The purpose of this study was to determine if relatively short-term vitamin E supplementation could reverse age-associated impairments in cognitive or motor function and the accumulated oxidative damage in the brain of aged mice. Separate groups of 5- or 20-month-old C57BL6 mice were placed on either a control diet or the same diet supplemented with α-tocopheryl acetate (1.65 g/kg). After 4 weeks on the diets, mice were tested for cognitive and motor functions over the next 8 weeks, during which the supplementation was maintained. Vitamin E supplementation increased the concentration of α-tocopherol in the cerebral cortex of both the young and old mice, but did not significantly affect oxidative damage to proteins and lipids in the brain cortex. When compared with young controls, the old control mice showed slower learning of a swim maze, longer reaction times, diminished auditory and shock-startle responsiveness, and diminished motor performance on tests of coordinated running and bridge walking. The vitamin E-administered old mice failed to show improvement of function relative to age-matched controls on any of the tests, but did show altered retention performance on the swim maze task and impaired performance in the test of coordinated running. The latter effects were not evident in young mice on the supplemented diet. Results of this study suggest that, when implemented in relatively old mice, supplementation of vitamin E is ineffective in reversing preexisting age-related impairments of cognitive or motor function, and has little effect on common measures of protein or lipid oxidative damage in the mouse brain. Moreover, the current findings indicate that vitamin E could have detrimental effects on some brain functions when implemented in older animals.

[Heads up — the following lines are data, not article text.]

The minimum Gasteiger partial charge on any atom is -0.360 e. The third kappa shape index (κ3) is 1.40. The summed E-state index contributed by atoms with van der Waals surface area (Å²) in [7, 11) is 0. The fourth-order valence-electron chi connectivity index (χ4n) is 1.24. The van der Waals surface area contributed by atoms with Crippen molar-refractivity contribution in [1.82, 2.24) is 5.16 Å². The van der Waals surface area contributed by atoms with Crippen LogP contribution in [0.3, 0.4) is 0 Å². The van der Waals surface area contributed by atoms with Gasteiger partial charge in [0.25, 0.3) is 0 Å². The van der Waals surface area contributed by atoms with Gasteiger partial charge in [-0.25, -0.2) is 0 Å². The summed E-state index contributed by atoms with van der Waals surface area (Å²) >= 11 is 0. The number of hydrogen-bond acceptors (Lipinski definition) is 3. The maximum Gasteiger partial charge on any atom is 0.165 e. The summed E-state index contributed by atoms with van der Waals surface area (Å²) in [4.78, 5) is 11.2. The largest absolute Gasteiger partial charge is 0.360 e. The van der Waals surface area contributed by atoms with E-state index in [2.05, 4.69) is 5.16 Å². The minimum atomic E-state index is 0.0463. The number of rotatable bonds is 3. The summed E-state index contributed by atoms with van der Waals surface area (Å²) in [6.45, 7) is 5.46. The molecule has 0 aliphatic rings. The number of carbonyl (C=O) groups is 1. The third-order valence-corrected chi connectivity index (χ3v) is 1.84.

|Number of pages||10|
|Journal||Free Radical Biology and Medicine|
|State||Published - 1 Jun 2004|
- Cognitive function
- Free radicals
- Motor function
- Vitamin E